Four men and a whiteboard

What happens when you wedge four geeks in a room? Surprisingly little in tangible output, but some great codeworthy exploration and daft pictures. Find out how the North Bristol Textpattern meetup went down.

It’s June and it’s raining for a change in the UK. Despite the precipitation in North Bristol—far enough away from the motorway for the drone of cars to be unnoticeable—sits a quiet abode. The living room contains four people who have previously met on occasion yet are virtual strangers, brought together by one thing: Textpattern.

Was it a meeting of minds deciding the future of Textpattern or just four guys in a room, chatting about simpler living, alternative energy sources and the sad state of compulsory education while enjoying fine home-cooked spaghetti bolognese?

Turns out, a bit of all of the above.

Throw away your television

Here’s an interesting factoid to kick things off: among the four of us—Graeme, Jeff (jsoo), Stef (bloke) and Steve (netcarver)—guess how many TVs we own between us?

The answer you may (or may not) have been expecting is… none.

Coincidence? I think not. We all chose to free ourselves of the television shackles some time ago and are now living sans idiot box. Some have commented in the past that our code volume and ideas must be a product of being able to warp the fabric of spacetime. I like to think it’s because our alpha waves aren’t being diminished!

Bragging rights

No meeting of coder types would be complete without a sneak peek at upcoming pluginery and some swapping of ideas. I demonstrated my new rights management plugin, the revamped smd_bio, and a PayPal IPN framework plugin based in part on the pioneering work of Steve.

I hope these plugins—combined with yab_shop and smd_access_keys—will take Textpattern to new levels in the community-driven and e-commerce domains; and dream of the day that Graeme’s rewritten permanent links plugin surfaces, because it’ll certainly blow your shirt off.

A framework for all seasons

With the boasting out of the way, the conversation leaned towards the admin side and, specifically, how we envisage Textpattern 5 shaping up. Some topics were an exploration of things already known—such as how to improve internationalization/MLP support and how to phase Textpattern 5.x.y for minimal disruption while making sure we don’t miss anything.

This encompassed all manner of techie-ness, from code path analysis and testing hooks in other MVC frameworks, to questioning the proposed move to Sam’s Spark/Plug over other, arguably more mature, MVC products out there (such as Symfony, Yii, Cake, and Zend). While the others are attractive in their own rights—if occasionally heavy—we believe that Spark/Plug has some unique features that plugin authors will love. And the fact it’s pretty lightweight and developed with Textpattern in mind is all the more reason to use it as a platform.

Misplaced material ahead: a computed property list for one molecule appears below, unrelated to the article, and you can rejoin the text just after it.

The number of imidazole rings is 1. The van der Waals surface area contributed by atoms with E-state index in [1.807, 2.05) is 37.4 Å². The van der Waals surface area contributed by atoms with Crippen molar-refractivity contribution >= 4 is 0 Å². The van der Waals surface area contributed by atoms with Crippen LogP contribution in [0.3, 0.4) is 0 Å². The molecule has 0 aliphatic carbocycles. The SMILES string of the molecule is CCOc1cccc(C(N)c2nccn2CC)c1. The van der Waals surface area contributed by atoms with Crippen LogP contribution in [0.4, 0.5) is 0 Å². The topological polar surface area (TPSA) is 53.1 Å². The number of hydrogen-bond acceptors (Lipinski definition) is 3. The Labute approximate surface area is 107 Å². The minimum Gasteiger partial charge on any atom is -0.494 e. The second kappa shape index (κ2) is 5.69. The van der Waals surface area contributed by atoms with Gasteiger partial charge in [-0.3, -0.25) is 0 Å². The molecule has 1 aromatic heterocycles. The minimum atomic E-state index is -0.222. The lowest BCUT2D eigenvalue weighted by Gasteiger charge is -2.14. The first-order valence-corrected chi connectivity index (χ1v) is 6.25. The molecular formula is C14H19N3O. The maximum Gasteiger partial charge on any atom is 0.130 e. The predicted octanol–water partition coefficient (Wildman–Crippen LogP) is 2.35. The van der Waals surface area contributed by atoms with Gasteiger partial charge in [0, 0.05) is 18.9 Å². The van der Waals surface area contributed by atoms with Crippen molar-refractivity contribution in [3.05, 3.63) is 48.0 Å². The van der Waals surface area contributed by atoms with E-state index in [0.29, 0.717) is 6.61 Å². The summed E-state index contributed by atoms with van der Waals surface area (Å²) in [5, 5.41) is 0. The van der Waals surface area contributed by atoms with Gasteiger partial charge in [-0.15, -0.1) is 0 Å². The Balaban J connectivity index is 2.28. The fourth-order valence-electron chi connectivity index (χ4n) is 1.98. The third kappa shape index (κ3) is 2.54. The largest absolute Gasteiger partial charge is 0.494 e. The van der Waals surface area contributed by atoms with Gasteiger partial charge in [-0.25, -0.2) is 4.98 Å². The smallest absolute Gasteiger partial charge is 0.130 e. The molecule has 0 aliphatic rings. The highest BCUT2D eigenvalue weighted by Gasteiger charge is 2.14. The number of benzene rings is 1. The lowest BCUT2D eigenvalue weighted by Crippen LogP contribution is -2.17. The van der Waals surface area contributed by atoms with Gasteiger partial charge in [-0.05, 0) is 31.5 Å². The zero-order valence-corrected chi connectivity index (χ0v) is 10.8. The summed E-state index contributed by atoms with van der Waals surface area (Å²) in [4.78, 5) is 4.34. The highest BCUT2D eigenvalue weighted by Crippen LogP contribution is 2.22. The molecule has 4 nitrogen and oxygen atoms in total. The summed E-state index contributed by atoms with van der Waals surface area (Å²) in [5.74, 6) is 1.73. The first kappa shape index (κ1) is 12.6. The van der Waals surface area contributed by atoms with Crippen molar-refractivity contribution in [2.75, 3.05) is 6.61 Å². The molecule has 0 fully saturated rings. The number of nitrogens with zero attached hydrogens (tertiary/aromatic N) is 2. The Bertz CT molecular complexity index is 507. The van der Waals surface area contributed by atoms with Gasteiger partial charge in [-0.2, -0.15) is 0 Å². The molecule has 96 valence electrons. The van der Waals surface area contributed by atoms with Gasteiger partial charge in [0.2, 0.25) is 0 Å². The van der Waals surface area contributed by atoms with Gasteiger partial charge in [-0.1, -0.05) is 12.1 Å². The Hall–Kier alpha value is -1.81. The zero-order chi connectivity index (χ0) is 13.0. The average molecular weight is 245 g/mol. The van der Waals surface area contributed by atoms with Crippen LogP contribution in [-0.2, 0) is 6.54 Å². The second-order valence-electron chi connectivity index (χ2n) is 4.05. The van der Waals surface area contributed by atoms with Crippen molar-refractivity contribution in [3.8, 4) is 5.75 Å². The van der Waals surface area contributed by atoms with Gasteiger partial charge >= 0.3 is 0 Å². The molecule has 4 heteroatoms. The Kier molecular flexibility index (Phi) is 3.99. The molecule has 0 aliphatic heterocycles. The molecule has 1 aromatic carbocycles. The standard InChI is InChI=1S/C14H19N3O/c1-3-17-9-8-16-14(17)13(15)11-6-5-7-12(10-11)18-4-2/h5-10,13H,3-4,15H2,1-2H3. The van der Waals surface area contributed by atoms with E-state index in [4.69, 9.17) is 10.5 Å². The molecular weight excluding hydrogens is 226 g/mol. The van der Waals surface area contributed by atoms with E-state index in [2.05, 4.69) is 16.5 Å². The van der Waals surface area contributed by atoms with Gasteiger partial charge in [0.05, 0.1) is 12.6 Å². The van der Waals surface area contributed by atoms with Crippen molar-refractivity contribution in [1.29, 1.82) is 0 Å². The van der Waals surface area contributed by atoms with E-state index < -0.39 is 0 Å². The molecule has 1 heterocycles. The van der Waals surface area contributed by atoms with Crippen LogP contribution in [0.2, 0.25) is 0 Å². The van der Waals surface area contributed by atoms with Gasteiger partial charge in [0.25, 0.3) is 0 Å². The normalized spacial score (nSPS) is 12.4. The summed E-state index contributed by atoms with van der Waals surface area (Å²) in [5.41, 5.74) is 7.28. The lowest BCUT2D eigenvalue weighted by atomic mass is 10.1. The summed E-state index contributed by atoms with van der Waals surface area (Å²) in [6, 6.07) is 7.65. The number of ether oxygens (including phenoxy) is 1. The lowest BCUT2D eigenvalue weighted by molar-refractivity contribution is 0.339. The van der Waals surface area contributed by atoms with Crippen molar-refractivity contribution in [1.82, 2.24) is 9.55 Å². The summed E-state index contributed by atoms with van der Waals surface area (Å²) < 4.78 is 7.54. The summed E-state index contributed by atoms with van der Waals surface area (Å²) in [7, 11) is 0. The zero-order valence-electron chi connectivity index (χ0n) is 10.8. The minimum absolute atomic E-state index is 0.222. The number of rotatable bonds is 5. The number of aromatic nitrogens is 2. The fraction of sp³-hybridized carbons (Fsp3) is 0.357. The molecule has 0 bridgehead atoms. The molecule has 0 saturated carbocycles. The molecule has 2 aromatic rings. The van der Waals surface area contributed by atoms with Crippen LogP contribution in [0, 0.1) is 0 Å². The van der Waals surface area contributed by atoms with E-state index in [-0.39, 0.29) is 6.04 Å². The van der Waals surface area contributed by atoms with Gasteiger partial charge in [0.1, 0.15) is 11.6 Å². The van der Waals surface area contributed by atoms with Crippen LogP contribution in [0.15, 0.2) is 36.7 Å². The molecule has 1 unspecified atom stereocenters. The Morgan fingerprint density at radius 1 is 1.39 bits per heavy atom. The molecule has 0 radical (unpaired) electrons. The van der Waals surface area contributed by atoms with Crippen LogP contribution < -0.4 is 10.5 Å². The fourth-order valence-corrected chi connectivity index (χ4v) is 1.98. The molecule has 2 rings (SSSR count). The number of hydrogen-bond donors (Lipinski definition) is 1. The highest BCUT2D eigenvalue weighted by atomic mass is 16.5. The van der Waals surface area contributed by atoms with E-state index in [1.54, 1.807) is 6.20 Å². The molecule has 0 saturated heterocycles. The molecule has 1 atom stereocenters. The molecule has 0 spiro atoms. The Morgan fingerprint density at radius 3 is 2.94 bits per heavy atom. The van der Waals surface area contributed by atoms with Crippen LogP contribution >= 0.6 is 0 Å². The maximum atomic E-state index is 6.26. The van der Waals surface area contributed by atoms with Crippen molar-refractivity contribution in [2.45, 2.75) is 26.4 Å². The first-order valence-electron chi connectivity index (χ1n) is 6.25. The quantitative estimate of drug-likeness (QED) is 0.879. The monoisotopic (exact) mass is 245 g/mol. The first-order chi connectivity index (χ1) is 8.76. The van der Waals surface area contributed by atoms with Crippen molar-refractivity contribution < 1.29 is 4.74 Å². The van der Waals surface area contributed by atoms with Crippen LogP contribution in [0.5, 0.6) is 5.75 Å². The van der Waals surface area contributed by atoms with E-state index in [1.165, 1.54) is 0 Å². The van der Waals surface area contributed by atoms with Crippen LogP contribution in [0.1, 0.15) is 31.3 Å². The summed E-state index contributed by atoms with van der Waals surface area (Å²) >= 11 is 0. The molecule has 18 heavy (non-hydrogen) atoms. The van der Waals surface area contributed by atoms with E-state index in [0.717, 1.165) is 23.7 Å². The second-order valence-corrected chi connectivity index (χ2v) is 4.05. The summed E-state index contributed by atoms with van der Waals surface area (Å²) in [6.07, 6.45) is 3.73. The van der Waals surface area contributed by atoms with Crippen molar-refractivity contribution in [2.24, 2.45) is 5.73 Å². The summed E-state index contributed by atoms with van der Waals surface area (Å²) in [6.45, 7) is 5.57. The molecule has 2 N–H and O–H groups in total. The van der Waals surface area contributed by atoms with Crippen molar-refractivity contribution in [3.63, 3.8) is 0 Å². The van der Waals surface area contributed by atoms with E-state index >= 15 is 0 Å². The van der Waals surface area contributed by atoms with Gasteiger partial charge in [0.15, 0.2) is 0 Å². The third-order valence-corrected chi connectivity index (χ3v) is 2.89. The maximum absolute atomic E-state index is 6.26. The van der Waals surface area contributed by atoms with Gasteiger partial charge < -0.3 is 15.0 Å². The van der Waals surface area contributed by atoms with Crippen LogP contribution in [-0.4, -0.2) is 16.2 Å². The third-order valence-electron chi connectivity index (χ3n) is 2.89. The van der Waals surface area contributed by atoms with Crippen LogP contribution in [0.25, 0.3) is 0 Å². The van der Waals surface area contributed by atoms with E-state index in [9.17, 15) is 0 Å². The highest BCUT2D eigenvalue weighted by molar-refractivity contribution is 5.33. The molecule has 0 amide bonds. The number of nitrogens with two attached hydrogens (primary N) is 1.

Some things are yet to be built in: I believe the recent CSRF protection that Robert put into Textpattern 4.4.1 is one such feature. But make no mistake, Spark/Plug is a powerhouse under the hood and we’re confident it’ll deliver.

Functionality vs usability vs cool

Graeme has been living and breathing Rails and all things MVC so his input to the discussions opened my eyes to a lot of geekery I didn’t know existed. For example, Konstrukt and backbone.js which appears to have the potential to allow us to defer the rendering of widgets to the client side.

It’s an interesting proposition: from what I can gather, the server would send back details of the elements we wanted to see on the screen, and the JavaScript would handle their display, creation and interaction, only posting back what it needs to the database. Is this the future of data rendering, or just another fad? Let’s discuss its merits.

Other radical ideas such as moving Textpattern’s Sections tab from Presentation to Content—because it could be argued that it’s merely an arbitrary division of content rather than a structural device—sparked some deep thought and much head scratching. No conclusion drawn.

While minds immeasurably superior to mine contemplated Textpattern 5’s fledgling code base, I ducked out to fix my laptop power connector. It required disassembling most of the machine via 25 differently-threaded-and-sized screws and bending the casing out of the way while Steve guided the soldering iron in to reflow the dry joints.

But all hail the miracle of solder: my eight-year-old veteran laptop escaped the scrapheap once more… though I did predictably have one screw left over upon reassembly. Rats.

Promotion (or lack thereof)

This week’s hot topic on the forum has been on Textpattern’s perception from the outside world. Extending our feelers from the increasingly spammy and outdated forum to other avenues of communication seems a smart move to reach a wider audience.

A lot of sites once cherished by the community have sadly been left to rot: we felt that was bad for our image and jarred with our efforts and desire as a community to build the user base. As part of a drive to re-establish our voice, I contacted Sam Brown while at Steve’s house about with a view to bringing it under the ‘corporate’ wing (for want of a better phrase). Sam has agreed. One or two other resources might follow suit if we can get the techy stuff sorted. More details on that to follow.